Americans boast in democracy, but we are unaware of the ways it has biased and prejudiced our thinking in negative ways. Enter de Tocqueville, the Frenchmen who visited the United States in the 1830s. His reflections contained in Democracy in America give Americans a fresh, piercing perspective about our way of life. The benefits of democracy are obvious, but the dangers are subtle and often work themselves out over many years. De Tocqueville was something of a seer. By looking at the seed of equality, he was able to see the fruits, good and bad, that would develop even hundreds of years later.
What are the dangers of democracy today?
- The tyranny of the majority. Many people are unaware that America is a democratic republic and not a pure democracy. In other words, a government should pass and enforce just laws. When the majority passes unjust laws and enforces them through a powerful government, like in the French Revolution, the result is ugly: carnage, death, and the debasement of people. Hobbes says, “Man has a right to everything, including [to harm] another person’s body.” Against Hobbes, de Tocqueville says, “I hold it to be an impious and detestable maxim, that, politically speaking, the people have a right to do anything…The rights of every people [ought to be] confined within the limits of what is just.”
- Choosing comfort over freedom. Since the government is so powerful, Americans will increasingly rely on government to make them happy. But we need to learn the lesson of Greece quickly: while a government can protect everyone’s right to pursue happiness, it cannot make everyone happy. Notice I said cannot, and not should not. A government can try to make everyone happy, but it will always fail. Since human desires are so great, a government, like Greece, that tries to do the impossible—to make everyone happy—will bankrupt itself. A government should enforce justice equally. A government should not artificially enforce equal outcomes.
- Self as epistemological authority. De Tocqueville wisely points out that every epistemology has an authority. For example, modernists and Enlightenment thinkers choose Reason (capital R) as the authority. Protestants choose God speaking through the Bible as the authority. Catholics choose the Roman Catholic Church as the authority. Americans choose Self as the epistemological authority. This results in narcissism, disrespect for all authority, subjectivity, sometimes a denial of reality, and an antisupernaturalistic bias. Remember Skully from the X-files? She was an unknowing disciple of Descartes—de Tocqueville might have been talking about her: “Americans readily conclude that everything in the world may be explained and that nothing in it transcends the limits of the understanding. Thus they fall to denying what they cannot comprehend; which leaves them but little faith for whatever is extraordinary, and an almost insurmountable distaste for whatever is supernatural.”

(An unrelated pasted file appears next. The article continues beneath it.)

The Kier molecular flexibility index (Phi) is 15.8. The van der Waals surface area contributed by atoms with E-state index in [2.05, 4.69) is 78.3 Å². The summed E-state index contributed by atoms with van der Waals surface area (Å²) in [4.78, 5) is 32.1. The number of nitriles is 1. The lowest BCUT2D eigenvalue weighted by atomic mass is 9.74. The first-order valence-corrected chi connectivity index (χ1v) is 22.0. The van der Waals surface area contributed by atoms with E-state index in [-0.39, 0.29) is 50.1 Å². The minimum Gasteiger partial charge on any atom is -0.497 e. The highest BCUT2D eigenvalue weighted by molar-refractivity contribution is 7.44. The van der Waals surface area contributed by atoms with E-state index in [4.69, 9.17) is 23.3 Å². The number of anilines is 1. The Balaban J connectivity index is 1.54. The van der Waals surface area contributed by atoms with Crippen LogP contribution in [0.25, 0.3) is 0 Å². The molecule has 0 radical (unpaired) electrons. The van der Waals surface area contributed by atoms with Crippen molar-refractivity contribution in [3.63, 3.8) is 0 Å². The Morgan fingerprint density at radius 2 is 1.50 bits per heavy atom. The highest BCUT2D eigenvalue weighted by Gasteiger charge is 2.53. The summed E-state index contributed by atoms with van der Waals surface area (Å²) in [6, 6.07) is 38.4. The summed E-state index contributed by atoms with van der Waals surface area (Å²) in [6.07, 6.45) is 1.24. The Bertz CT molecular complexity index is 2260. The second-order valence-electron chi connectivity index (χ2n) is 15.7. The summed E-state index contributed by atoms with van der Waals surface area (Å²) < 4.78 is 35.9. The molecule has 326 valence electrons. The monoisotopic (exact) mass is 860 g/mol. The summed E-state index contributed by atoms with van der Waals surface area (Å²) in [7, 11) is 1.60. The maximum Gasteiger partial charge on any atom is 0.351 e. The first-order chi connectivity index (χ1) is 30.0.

- Pride. In aristocratic ages, pride expresses itself as the desire to be everyone’s superior. In democratic ages, pride expresses itself as the desire to be no one’s inferior.
- Uniformity of thought. “I know of no country in which there is so little independence of mind and real freedom of discussion as in America…In America, the majority raises formidable barriers around the liberty of opinion: within these barriers, an author may write what he pleases; but woe to him if he goes beyond them.”
- An interest in science not as something true and beautiful and good, but as something useful. When we feel justified murdering children with advanced technology and hiding people in freezers (because science), we know scientific research got off track somewhere. We go off track, because like Nazi Germany, we encourage scientists to pursue what is possible and useful instead of what is true, good, and beautiful.
Here is De Tocqueville’s overall warning: “It is therefore most especially in the present democratic times, that the true friends of the liberty…ought constantly to be on the alert, to prevent the power of government from lightly sacrificing the private rights of individuals to the general execution of its designs.”